California's two largest reservoirs are at critically low levels.
According to a report from the US Drought Monitor this week, the two major reservoirs are being recorded at the lowest level possible at the point of the year when they should be the highest. Lake Shasta is reported at 40% of its total capacity, the lowest ever recorded at the beginning of May since record-keeping began in 1977. Lake Oroville was also recorded at low levels, at 55% of its capacity - only around 70% of where it should be at this time of year on average. “We anticipate that in the Sacramento Valley alone, over 350,000 acres of farmland will be fallowed,” Mary Lee Knecht, public affairs officer for the Bureau’s California-Great Basin Region, told CNN. For perspective, it’s an area larger than Los Angeles. “Cities and towns that receive [Central Valley Project] water supply, including Silicon Valley communities, have been reduced to health and safety needs only.”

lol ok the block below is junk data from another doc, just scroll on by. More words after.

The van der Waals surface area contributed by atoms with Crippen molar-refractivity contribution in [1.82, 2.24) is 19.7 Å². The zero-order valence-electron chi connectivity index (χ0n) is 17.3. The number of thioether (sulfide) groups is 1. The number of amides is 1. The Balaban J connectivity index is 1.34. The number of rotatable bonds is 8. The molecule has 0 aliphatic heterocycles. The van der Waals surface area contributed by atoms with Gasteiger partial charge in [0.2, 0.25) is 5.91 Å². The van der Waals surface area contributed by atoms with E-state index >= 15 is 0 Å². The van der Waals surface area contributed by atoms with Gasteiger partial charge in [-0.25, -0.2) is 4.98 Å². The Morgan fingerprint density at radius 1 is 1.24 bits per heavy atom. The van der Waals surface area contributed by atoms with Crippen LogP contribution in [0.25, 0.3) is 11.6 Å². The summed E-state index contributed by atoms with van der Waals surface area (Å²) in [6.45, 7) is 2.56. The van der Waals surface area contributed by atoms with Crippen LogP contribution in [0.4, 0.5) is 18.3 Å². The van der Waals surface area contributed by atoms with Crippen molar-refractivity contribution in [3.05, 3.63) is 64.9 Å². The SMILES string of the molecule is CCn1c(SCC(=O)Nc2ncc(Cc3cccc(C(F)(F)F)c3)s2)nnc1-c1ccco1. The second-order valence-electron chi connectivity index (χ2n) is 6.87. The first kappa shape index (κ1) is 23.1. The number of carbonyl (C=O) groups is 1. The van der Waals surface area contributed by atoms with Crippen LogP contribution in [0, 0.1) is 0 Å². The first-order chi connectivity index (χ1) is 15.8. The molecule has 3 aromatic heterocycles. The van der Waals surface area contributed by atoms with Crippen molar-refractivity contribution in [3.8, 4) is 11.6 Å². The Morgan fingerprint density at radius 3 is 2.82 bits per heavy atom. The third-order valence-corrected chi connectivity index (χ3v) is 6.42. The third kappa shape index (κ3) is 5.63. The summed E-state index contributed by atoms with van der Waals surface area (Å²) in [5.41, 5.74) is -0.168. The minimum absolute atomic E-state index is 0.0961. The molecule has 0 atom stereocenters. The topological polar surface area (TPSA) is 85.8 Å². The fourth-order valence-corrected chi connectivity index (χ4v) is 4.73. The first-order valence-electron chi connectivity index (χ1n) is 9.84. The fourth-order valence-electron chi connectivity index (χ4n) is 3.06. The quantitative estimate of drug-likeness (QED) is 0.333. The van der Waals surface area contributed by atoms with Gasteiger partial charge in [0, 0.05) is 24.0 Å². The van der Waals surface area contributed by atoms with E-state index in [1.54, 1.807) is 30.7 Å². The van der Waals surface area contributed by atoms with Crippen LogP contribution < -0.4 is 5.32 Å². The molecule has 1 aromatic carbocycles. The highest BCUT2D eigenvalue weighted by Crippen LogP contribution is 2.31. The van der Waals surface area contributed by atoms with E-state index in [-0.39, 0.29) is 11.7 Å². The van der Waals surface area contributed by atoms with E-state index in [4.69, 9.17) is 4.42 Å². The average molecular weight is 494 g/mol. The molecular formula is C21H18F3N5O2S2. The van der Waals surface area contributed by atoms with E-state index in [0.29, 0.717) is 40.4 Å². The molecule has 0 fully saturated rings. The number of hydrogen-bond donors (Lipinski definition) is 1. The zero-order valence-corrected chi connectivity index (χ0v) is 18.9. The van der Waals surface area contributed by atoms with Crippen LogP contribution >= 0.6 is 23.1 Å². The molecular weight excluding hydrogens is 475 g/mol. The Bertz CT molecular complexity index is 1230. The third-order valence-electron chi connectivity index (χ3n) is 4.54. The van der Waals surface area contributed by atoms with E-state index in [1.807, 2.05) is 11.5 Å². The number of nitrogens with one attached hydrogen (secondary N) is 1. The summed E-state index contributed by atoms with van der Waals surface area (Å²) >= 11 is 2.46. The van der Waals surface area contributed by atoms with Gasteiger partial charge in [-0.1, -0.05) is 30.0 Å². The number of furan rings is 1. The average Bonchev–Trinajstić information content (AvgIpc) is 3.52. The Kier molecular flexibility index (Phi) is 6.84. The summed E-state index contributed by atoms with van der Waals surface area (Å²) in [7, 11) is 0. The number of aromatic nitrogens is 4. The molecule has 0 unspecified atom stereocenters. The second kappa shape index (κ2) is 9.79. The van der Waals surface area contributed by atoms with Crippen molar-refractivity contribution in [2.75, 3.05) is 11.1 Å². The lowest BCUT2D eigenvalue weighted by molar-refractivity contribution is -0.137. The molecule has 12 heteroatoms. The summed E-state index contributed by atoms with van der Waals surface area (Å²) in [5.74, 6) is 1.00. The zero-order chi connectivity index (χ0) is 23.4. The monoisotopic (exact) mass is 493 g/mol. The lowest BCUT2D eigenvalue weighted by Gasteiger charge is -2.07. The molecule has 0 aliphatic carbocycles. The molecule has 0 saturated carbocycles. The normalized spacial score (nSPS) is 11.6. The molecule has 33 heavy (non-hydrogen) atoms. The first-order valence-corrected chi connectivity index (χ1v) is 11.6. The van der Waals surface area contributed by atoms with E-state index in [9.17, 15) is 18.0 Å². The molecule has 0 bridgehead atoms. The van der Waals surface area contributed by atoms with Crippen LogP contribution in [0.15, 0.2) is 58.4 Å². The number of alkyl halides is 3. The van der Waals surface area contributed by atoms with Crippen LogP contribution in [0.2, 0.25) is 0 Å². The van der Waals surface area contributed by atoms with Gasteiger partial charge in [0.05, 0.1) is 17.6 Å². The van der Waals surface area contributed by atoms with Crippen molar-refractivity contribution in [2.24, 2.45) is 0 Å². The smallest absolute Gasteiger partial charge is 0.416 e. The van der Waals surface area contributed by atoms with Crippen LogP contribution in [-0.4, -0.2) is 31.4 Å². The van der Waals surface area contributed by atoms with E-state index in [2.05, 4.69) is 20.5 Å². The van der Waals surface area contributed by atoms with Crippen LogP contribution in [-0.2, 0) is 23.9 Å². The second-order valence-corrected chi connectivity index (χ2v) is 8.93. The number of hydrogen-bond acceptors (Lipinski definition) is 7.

The new recorded water levels are an alarming message for the state, not just as the impending summer heat and potential of water shortages are on the rise, but farming communities will be hit hardest. “Communities across California are going to suffer this year during the drought, and it’s just a question of how much more they suffer,” Gable told CNN. “It’s usually the most vulnerable communities who are going to suffer the worst, so usually the Central Valley comes to mind because this is an already arid part of the state with most of the state’s agriculture and most of the state’s energy development, which are both water-intensive industries.”
State officials and water experts are urging California officials and residents to completely rethink the accessibility of water use for the state, as California continues to enter drier years and remain in a significant drought status.